By Chris Sharber (Halftime Institute Alumnus 2010)

Whenever I have dared to contemplate it, I have found it difficult to understand the reality that God exists outside of the bounds of time. Strapped as I am to the relentless “arrow of time” that marches inexorably from left to right, past to future, I can’t begin to wrap my brain around the concept that God is not limited to that one-way flow. He sees everything – from the beginning, now, and to the end – all in the same instant. In His perspective, dinosaurs are roaming the swamps at the same time that I am typing out these thoughts while my unborn great-grandchildren are somewhere playing in their backyard. I have never been able to comprehend that – until today.

My wife, Julie, and I just finished the long drive back home after dropping our baby girl, Mallory, off at college. After the flurry of the day’s activities of hauling in boxes of clothes, pillows, picture frames, buying microwaves, meeting roommates, setting up computers and printers, hanging accessories, and stocking the mini-fridge with yogurt and Gatorade, at last, there was nothing left to do. The time finally came to say goodbye.

Standing by the car in the parking lot of the dorm, we took a few final iPhone photos, shared our hugs and kisses, passed a few final words of profound wisdom, and said our goodbyes – all the while doing a pretty good job of maintaining our composure. As I drove past Mallory in the parking lot, I rolled down my window for one final wave and a shout goodbye. Mallory smiled and waved back, and then she turned left to head back to her new home. I turned right out of the parking lot and onto the street. And then beside me in the passenger seat, with her voice softly breaking, Julie said, “And just like that…” That’s all she was able to get out. But I knew exactly what she meant. Just like that, the chapter is closed and two decades of what had been my primary mission in life comes to an end.

daddy's little girlAnd then it hit like a tidal wave washing over me: The delivery room; the ride home from the hospital; pre-school; piggy-back rides; countless hours of playing “dogs” (her favorite toddler game); dance lessons; school plays; Father-Daughter Dance; arguing over her first ‘boyfriend’ (in 8th grade!); teaching her to ski; to swim; to drive; to ride a motorcycle; taking her to the emergency room (7 times); riding horses; cross-country meets; first Prom; last Prom; graduation; I found myself living in all of those moments in one instance. Eighteen years of life, living, growing, playing, cheering, teaching, sweating, worrying, waiting up late, consoling, laughing, coaching, were compressed into a singularity of time where the beginning was indistinguishable from the end or the middle.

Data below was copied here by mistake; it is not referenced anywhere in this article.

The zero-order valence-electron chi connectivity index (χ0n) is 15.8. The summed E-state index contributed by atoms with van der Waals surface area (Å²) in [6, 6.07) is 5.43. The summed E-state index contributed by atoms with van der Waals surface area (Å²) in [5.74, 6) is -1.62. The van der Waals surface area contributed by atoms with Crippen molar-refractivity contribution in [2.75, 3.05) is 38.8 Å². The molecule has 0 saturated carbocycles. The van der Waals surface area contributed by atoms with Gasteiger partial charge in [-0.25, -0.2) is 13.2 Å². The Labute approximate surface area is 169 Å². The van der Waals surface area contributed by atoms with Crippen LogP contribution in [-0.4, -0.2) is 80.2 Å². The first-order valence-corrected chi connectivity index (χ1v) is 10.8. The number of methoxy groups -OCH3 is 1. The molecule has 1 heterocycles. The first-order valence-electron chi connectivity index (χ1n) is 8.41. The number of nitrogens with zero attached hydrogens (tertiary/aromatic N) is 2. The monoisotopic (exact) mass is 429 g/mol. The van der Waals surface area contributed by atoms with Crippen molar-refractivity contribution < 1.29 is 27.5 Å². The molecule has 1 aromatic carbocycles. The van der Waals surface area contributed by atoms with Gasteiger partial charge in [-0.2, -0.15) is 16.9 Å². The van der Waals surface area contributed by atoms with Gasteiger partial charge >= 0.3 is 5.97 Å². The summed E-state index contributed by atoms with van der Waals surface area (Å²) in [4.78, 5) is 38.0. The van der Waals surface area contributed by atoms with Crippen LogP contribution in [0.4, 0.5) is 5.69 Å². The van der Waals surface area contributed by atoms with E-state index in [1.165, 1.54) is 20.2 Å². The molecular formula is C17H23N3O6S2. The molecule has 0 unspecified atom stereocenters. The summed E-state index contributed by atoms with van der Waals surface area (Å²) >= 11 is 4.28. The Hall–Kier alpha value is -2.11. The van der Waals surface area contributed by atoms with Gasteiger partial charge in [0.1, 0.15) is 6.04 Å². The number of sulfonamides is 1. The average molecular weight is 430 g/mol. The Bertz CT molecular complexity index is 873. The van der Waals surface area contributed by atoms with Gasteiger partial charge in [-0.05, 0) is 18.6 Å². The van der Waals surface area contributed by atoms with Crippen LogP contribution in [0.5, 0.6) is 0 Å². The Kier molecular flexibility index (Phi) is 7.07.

I realized that when I look at her, the puffy-cheeked, tow-headed two-year-old and the radiant, confident 18 year-old young woman I just held in my arms are not separated by a span of 16 years. The newborn, the two-year-old, and the 5-, 12-, and 16-year-old are all just as real, just as ‘now’, just as tangible, visible, and present to me as the 18 year-old beauty I watched walking away towards her new life.

And I realized: That’s how it must feel. That’s how it must be for Him. Once again, God used parenting and my love for her as His most powerful visual aid to help me understand – if only a tiny bit more – His nature and His love for us.

Reflection Questions

Chris’ real life experience gave him a powerful glimpse of the true character and nature of God.

  • When in your life has the truth about God become so powerfully evident?

As you read Chris’ story, there is a sense of “a job well done ” and ” no regrets” in how he parented his daughter.

  • What two things do you need to stop, start or do differently to ensure no regrets in raising your children?
  • What would most likely prevent you from following through on those two ideas?
  • What can you do to neutralize that threat to your good intentions?
Paul McGinnis
Paul McGinnis’ first-half career was filled with a variety of roles in marketing, sales, and operations, working for a Fortune 250 company, two non-profits, and a family-run business.

As he climbed the corporate ladder, God began tugging at his heart – He had more for Paul than just success, wealth and a corner office. This started an incredible journey filled with wild leaps of faith, incredible lessons in humility and a life-changing shift in perspective.

Paul was introduced to the Halftime Institute by an alumnus. He enrolled and began working with his coach. At first, this led him to become a certified Halftime Coach to help other marketplace leaders navigate this unique season of “halftime” successfully, but he knew God had more for him. A few months later, the opportunity arose to join the Halftime Institute team in a full-time role for a period of time. This role, plus coaching, was the final piece of his Halftime puzzle.

He is currently serving as a Master Certified Halftime Coach and one of the facilitators for the Fellows Program.

Paul and his wife Maryann have been married 28 years and have two grown kids, Drew and Jennica.

“It’s been amazing for me to see God use every single aspect of my first half journey to lead me to a second half of joy and impact.  I now see the “why” behind many things that have happened in my life, and I thank God that He loves me enough to give me just a small glimpse into His plan, purpose and process."

Check out Paul's article, My Halftime Journal Entry:  October 12, 2012

Check out Paul's Podcasts:
God Said Go So I Did - Eternal Leadership
When You Feel Restless in Your Career - Entrepreneur on Purpose